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Advanced Imaging Magazine

Updated: January 12th, 2011 09:49 AM CDT

Advanced Tracking Systems for the Military

An automated system to replicate the capabilities of the human vision system, capture and process relevant information and minimize fatigue
GE Intelligent Platforms
Figure 1: The electro optical tracking director for the Royal Navy ASCG system on board the HMS Somerset Type 23 Frigate.
Figure 2: The video tracking ball on the Firescout UAV (unmanned aerial vehicle) is clearly visible. Firescout’s Electro Optical tracking system features GE Intelligent Platforms echnology.
Figure 3: The ADEPT5000 from GE Intelligent Platforms combines advanced algorithms for tracking in clutter, multi-target tracking and dealing with obscuration with a hardware platform that delivers maximum processing power from a small, lightweight board.
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By Doug Scott
GE Intelligent Platforms

There are so many things about our bodies that we take for granted. Not least among these is our amazing vision system. The ability to distinguish an object—often among many other objects—and to link that object with its innate characteristics; to make informed assumptions about an object when it is incompletely perceived, or temporarily disappears; understand the relationship and interaction between that object and other objects; and predict how that object might behave in a given set of circumstances.

TRACKING IN THE MILITARY ENVIRONMENT

Those are characteristics and abilities that are taken for granted in fighter pilots, tank commanders and submarine captains, and that are fundamental to their ability to fulfil a mission. There are, however, two issues that need to be overcome—especially as modern warfare increases in complexity, sophistication and speed. The first of these is the ability of the human mind to retain multiple relevant pieces of information. Early research into artificial intelligence, for example, took as one of its precepts that, in making a decision, humans can only take into account seven pieces of information simultaneously: given more than seven, we will arbitrarily—and unconsciously—discard the excess. The hope, of course, is that the information discarded is the least relevant. One of the goals of early artificial intelligence development was to allow the capture and retention of as many pieces of relevant information as possible thus, theoretically, improving the quality of decision-making. In modern warfare, the number and sophistication of threats has increased significantly, making this a mission-critical issue.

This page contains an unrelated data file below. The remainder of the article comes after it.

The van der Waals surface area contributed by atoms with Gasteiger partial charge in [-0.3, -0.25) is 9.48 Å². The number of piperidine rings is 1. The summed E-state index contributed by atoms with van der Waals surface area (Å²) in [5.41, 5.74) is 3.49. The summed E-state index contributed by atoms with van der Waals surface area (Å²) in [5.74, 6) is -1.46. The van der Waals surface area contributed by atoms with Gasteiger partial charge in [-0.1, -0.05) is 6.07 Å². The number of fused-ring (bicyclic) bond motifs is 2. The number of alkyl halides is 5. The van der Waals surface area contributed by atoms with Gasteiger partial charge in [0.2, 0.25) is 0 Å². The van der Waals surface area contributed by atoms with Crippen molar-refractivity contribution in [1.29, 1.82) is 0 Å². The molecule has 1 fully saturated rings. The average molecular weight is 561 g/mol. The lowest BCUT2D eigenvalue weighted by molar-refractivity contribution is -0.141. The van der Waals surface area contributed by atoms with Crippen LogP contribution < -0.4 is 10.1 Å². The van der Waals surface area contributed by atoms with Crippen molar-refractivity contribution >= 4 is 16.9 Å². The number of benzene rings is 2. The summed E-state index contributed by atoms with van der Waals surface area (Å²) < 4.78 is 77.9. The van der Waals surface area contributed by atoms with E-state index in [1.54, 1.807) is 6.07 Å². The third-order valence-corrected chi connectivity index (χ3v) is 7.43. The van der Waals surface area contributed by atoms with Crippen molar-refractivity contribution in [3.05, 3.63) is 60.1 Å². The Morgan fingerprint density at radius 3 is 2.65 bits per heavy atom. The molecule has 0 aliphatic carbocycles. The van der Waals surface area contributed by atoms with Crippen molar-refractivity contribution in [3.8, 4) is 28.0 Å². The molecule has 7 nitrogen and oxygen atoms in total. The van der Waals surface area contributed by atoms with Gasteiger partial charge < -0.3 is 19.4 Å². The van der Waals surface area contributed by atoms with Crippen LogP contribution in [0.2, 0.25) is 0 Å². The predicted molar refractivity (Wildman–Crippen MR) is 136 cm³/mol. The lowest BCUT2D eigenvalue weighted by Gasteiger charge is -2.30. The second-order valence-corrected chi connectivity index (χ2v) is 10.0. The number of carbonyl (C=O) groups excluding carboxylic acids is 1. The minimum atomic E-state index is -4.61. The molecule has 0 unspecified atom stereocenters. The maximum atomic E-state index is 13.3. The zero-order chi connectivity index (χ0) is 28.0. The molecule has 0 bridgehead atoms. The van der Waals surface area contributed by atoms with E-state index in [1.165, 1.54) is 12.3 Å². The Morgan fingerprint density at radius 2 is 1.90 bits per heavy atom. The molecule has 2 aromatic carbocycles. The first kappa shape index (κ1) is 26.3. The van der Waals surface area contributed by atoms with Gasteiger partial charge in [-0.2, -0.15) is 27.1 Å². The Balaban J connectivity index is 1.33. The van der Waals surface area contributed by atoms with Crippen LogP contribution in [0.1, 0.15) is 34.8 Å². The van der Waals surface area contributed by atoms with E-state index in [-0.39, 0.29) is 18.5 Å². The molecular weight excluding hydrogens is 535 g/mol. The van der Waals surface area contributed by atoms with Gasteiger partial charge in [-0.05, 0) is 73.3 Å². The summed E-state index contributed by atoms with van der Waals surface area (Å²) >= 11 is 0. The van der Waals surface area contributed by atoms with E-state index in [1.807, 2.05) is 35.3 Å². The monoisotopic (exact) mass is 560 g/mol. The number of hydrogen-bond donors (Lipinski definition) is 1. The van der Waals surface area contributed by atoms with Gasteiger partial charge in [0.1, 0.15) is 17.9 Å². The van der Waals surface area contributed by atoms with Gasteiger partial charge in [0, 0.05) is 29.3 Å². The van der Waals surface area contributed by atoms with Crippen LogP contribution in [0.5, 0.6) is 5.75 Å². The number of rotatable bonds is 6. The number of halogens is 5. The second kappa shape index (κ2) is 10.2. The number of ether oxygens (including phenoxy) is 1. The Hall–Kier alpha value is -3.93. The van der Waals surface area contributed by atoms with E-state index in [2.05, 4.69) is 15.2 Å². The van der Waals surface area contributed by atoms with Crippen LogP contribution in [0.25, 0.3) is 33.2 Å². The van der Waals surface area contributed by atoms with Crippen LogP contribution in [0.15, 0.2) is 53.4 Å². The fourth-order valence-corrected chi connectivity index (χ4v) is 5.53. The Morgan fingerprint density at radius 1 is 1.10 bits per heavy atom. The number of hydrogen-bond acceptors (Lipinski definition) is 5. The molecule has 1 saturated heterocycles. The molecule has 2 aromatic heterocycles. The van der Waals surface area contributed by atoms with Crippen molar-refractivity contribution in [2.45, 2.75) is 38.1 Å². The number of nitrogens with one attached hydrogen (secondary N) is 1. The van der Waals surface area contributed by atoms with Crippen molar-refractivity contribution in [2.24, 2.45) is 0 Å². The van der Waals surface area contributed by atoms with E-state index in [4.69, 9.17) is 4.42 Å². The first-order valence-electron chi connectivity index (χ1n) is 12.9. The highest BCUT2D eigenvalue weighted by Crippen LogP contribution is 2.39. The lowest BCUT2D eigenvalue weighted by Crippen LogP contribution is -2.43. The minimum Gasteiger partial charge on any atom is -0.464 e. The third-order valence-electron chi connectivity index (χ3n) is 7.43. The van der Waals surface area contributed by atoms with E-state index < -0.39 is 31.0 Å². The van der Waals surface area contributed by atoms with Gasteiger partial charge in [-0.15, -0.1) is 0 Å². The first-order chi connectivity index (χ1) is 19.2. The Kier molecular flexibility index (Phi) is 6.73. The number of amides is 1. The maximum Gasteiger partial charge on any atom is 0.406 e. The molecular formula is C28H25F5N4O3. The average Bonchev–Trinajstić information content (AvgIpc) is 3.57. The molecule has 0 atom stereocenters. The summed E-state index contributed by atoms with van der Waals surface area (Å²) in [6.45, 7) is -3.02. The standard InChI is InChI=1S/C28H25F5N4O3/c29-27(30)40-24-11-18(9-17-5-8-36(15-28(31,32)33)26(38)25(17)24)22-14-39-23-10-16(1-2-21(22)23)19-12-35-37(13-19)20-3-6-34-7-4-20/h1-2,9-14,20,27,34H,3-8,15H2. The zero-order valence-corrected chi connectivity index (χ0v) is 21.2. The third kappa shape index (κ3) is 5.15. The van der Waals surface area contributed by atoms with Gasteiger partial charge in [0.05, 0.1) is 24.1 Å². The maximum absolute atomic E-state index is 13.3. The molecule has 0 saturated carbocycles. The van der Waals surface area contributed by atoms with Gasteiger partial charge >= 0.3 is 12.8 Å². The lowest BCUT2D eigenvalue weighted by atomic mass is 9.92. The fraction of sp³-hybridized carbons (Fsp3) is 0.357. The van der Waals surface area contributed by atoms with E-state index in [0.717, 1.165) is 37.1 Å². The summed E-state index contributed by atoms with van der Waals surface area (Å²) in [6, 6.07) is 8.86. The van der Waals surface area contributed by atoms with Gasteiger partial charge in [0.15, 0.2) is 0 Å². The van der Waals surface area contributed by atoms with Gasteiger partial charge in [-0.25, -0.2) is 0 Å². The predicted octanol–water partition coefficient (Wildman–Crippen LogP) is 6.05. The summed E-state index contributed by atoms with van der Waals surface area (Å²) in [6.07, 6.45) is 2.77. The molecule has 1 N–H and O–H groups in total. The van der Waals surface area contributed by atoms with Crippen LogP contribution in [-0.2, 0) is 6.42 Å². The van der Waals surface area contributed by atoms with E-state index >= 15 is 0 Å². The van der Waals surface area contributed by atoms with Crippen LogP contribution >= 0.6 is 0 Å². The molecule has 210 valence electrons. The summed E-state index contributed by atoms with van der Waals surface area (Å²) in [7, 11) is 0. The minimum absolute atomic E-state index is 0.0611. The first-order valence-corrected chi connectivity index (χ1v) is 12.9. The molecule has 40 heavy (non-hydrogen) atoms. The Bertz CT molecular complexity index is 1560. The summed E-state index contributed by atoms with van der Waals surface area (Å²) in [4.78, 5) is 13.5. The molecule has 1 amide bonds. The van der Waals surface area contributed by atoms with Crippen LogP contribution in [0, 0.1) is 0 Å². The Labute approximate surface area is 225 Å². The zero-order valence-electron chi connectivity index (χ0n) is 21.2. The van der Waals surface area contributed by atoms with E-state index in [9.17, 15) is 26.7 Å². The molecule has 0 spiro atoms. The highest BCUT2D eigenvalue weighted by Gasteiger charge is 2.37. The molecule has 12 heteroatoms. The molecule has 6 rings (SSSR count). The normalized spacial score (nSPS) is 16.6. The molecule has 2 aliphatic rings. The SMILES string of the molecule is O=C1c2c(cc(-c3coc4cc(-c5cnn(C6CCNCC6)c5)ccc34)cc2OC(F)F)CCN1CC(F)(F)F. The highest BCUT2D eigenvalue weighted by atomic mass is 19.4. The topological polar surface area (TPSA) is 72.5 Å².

The second issue that is of constant concern in the modern battlefield is the issue of fatigue. Perception, analysis and decision-making are known to deteriorate over prolonged periods of action—a deterioration that can have fatal consequences.

The key goals of today’s military video tracking systems are, therefore, to replicate to the maximum extent possible the capabilities of the human vision system; to ensure that irrelevant information is discarded and that relevant information is captured and processed; and to automate these functions to minimize fatigue.

Video tracking in the field of war is, of course, nothing new. However, today’s tracking systems need to be significantly more capable as the complexity of the battlefield increases.

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